The politicians who negotiated our new government were pursued by the press pack in parliament all through the process. Why did reporters spend draining days following their every move?
Once the election was over, political reporters started doorstepping politicians to ask who would be dealing with whom to form a government, and tracking their movements for hints about what might be going on behind closed doors.
They didn't give much away.
On Wednesday the media scrum that formed around New Zealand First MP Shane Jones hoping for hints about the political marriage being forged only got news about his own wedding.
"It's a big day for me. I'm getting married. I'm not sure for my ring, whether it'll be sapphire or ruby, but I'm getting married and I have ring sizing today," he said.
Pretty hard to get a headline out of that - or this from Shane Jones the day before:
"Soon, the monarch butterfly will emerge", he told reporters.
Perhaps that’s why RNZ’s political reporter Craig McCulloch turned it into a children’s story instead.
Craig McCulloch didn't leave himself and his colleagues out of the yarn.
"Outside the elevators, we reporters traipse in circles waiting for Mr Peters to emerge," he reported.
They weren’t just hanging around by the lifts, the hallways and the stairs. They were also in the car park.
Newshub’s Lloyd Burr Lloyd Burr wrote a hilarious account of New Zealand First MPs and board members trying to bolt from the back of a parliamentary building without being confronted by him.
"Clayton Mitchell directed taxis into the carpark like an enthusiastic New World trolley boy during the Christmas rush. Ron Mark was in charge of the roller door, but it had a mind of its own. The carpark flooded with MPs and board members but many of them had nowhere to go because the cabs either couldn't fit in or were trying to turn around or were blocked by the erratic roller door. Some of the board members were covering their faces with their handbags like they were starring in some TMZ celebrity exposé. We had no idea who they were," he said.
"What an absolute kerfuffle. And for no reason," he concluded
But that's what some people thought of the reporters' dogged and draining pursuit of political leaders trying to form a government lately. Almost two weeks of stakeouts yielded no truly revealing leaks or clues about New Zealand First's decision.
"They don't look as tired as we feel, even though they're the ones doing the serious talking," said Newstalk ZB's Gia Garrick, describing the draining reality of "waiting for Winston" in The Herald.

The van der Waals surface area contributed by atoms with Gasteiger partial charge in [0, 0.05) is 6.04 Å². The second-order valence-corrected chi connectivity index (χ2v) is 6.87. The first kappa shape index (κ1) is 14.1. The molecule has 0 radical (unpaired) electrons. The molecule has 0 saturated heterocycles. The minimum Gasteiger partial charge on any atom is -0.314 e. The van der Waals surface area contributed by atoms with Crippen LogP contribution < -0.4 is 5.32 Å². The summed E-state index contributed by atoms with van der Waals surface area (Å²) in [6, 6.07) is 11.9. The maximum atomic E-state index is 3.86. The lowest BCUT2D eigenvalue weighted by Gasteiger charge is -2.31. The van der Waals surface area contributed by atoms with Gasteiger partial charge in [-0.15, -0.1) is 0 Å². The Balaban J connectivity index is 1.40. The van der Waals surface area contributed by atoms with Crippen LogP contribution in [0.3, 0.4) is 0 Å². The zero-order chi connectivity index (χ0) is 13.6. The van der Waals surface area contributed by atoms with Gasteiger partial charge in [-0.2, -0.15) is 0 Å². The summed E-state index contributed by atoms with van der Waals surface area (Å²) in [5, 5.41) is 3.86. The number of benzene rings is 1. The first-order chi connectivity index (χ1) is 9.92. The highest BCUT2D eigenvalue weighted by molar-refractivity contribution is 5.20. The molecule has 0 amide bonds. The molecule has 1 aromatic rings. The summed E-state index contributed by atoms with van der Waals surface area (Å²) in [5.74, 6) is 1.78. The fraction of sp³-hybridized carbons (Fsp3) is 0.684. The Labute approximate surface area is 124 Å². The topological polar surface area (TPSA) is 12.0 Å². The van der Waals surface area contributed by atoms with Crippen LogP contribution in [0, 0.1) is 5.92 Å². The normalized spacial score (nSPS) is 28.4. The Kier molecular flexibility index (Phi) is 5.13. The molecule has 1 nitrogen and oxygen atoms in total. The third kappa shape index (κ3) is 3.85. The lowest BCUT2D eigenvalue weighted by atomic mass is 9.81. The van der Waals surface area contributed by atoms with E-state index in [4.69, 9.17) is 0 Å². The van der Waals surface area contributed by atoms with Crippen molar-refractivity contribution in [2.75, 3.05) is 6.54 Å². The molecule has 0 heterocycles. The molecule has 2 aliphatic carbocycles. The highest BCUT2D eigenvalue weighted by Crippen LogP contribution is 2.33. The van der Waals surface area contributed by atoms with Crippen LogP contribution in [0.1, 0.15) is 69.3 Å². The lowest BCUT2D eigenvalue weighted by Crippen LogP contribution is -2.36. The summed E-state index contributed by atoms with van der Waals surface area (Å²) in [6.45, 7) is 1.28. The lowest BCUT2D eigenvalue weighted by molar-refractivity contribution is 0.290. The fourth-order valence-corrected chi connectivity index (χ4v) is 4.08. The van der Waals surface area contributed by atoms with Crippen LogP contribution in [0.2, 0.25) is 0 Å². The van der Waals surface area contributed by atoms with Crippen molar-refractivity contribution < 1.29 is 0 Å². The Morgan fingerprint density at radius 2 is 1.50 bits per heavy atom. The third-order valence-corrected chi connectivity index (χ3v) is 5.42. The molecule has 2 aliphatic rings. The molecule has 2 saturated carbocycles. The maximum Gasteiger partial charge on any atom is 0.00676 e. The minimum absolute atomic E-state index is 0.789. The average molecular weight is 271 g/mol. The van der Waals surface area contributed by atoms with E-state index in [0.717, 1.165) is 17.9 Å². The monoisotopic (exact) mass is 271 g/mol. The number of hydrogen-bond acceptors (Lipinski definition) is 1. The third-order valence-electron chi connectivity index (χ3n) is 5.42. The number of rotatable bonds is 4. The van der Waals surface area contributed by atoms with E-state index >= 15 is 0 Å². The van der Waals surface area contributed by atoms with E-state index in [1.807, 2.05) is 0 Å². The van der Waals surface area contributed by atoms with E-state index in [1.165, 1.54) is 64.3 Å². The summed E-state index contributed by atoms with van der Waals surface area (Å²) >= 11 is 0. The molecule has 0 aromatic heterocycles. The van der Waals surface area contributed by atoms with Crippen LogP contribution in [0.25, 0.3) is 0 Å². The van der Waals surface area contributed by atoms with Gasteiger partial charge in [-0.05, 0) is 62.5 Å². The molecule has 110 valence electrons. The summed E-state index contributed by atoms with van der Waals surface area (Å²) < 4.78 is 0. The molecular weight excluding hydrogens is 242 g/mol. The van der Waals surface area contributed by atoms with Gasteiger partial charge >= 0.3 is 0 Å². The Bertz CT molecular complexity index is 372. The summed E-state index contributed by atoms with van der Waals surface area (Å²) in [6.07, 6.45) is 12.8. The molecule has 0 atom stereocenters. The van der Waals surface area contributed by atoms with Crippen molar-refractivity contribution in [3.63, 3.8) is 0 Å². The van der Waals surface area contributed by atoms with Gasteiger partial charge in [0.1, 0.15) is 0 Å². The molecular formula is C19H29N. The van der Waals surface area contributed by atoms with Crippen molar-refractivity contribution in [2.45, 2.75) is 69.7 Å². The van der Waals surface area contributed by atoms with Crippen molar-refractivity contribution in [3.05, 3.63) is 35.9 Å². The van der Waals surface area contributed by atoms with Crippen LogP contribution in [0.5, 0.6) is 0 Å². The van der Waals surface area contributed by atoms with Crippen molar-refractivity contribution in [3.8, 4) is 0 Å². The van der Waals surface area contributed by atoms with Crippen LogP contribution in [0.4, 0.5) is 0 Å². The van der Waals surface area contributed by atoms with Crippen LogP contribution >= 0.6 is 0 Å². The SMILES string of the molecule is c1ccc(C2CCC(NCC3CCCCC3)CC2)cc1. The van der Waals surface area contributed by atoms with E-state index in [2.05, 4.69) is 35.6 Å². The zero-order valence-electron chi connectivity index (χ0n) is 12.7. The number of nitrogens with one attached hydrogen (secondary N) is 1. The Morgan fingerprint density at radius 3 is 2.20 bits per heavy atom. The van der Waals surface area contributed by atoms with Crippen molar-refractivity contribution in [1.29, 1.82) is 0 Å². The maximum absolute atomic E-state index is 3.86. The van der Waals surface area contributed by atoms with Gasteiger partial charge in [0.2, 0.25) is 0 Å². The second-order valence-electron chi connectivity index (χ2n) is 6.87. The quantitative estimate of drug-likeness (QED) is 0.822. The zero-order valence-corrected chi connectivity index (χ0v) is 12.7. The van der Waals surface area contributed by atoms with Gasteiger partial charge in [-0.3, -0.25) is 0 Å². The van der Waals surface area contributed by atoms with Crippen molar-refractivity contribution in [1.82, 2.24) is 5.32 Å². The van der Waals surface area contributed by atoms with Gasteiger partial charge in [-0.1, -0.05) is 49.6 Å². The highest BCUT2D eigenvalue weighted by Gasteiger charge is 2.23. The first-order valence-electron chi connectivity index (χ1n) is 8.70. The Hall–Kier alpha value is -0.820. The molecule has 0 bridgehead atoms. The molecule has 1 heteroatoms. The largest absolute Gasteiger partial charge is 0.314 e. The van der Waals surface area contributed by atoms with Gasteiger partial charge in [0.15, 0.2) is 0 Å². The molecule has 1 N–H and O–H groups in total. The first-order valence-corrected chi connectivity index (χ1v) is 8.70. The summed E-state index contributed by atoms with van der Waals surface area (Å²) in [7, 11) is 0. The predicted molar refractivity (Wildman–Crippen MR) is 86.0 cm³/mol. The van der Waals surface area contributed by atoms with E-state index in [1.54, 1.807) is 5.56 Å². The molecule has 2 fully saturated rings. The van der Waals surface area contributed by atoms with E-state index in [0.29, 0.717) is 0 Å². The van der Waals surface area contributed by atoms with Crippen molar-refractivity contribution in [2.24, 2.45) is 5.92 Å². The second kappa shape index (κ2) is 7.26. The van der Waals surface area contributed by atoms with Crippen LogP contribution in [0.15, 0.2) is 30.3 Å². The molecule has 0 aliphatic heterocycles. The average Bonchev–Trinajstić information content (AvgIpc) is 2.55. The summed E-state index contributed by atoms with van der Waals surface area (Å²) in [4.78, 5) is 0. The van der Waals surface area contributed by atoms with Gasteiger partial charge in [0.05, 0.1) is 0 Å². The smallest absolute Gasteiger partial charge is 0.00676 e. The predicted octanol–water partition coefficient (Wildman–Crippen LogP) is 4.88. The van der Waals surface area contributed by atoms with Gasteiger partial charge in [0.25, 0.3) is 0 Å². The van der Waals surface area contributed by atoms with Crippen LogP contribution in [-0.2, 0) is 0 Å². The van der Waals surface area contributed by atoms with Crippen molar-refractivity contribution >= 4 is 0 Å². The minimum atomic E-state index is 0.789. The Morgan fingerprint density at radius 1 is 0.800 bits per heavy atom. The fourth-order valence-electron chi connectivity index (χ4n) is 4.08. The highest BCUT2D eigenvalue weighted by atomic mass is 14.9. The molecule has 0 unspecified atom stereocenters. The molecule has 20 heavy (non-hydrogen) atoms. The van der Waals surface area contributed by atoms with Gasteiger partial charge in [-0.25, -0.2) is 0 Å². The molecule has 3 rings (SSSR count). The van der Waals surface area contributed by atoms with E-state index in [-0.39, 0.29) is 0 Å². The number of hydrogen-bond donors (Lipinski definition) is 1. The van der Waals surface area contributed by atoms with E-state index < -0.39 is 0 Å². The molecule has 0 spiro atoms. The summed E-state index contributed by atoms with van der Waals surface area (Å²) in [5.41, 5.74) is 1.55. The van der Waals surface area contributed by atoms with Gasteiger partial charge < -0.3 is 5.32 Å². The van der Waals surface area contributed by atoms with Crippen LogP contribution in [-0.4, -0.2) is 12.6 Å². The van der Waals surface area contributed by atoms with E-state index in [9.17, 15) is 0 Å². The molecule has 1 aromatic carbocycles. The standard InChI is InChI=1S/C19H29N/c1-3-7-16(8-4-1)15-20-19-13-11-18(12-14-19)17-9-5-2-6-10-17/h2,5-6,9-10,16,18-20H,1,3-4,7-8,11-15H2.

On Wednesday, RNZ’s deputy political editor Chris Bramwell tweeted a photo of her colleagues pressed up against a Beehive garage door trying to get a peek at who was coming or going with the caption:
"This is what we've been reduced to . . ."
In response, some people asked why they bothered, if they’re doing this on our behalf:
Yo, you lot. We're not all hanging out to hear another leader not say anything. Report on poverty, dying penguins, climate change, abuse... https://t.co/hNFoyChjja— Moana Maniapoto (@moanatribe) October 16, 2017
So did they really need to do it?
"Stakeouts are part of what we do, also when there's leadership changes and cabinet reshuffles," Bramwell told Mediawatch.
"We got criticised a lot for standing around and waiting for those politicians but we have to do that because that's the only time we can speak to them and the public has a right to know when they can expect to have a government formed," she said.
"It may look like we are standing around eating chocolate biscuits but it's actually quite exhausting. You have to be ready at any moment. There is tension the whole time," she said.
While it may have seemed like the politicians gave nothing away when confronted, Bramwell said deadlines and hints of progress were revealed, if not the big issues on the table.
"We are under a lot of pressure to update our news organisations regularly with what can seem like small developments but is actually new information," Bramwell said.
"It may seem like incremental stuff but it was important and we had to be at the bottom of the lifts to get it. If we weren't, our news directors would have been on the phone asking why we didn't get it. It's important that every news organisation was there," she said.
Former political editor turned lawyer Linda Clark said on Twitter the press pack's pursuit of the politicians was driven by FOMO - fear of missing out - rather than the need to know.
During the past fortnight some political reporters said it felt like like 1996 all over again, and on Twitter Linda Clark claimed the media hadn’t changed their approach to MMP negotiations much since then either.
"Journos understand the process but the stake-outs create drama - and a sense of crisis that critics of MMP rely on to undermine the system," she wrote.
"I guess there is a bit of FOMO and a sense of drama," Bramwell conceded, but it did not contribute to a sense of crisis.
"In the past we had hourly deadlines. Now there is essentially no deadline. Every moment and every piece of news is a deadline in its own right," she said.
She said the public would have been more concerned if the media had reported nothing during the negotiations.
Iif there was radio silence, people would be asking what was going on. This is actually MMP and how it works in action," she told Mediawatch.
"In 1996, they probably had one deadline a day. This time there was more information and more transparency about when things were going to happen," she said.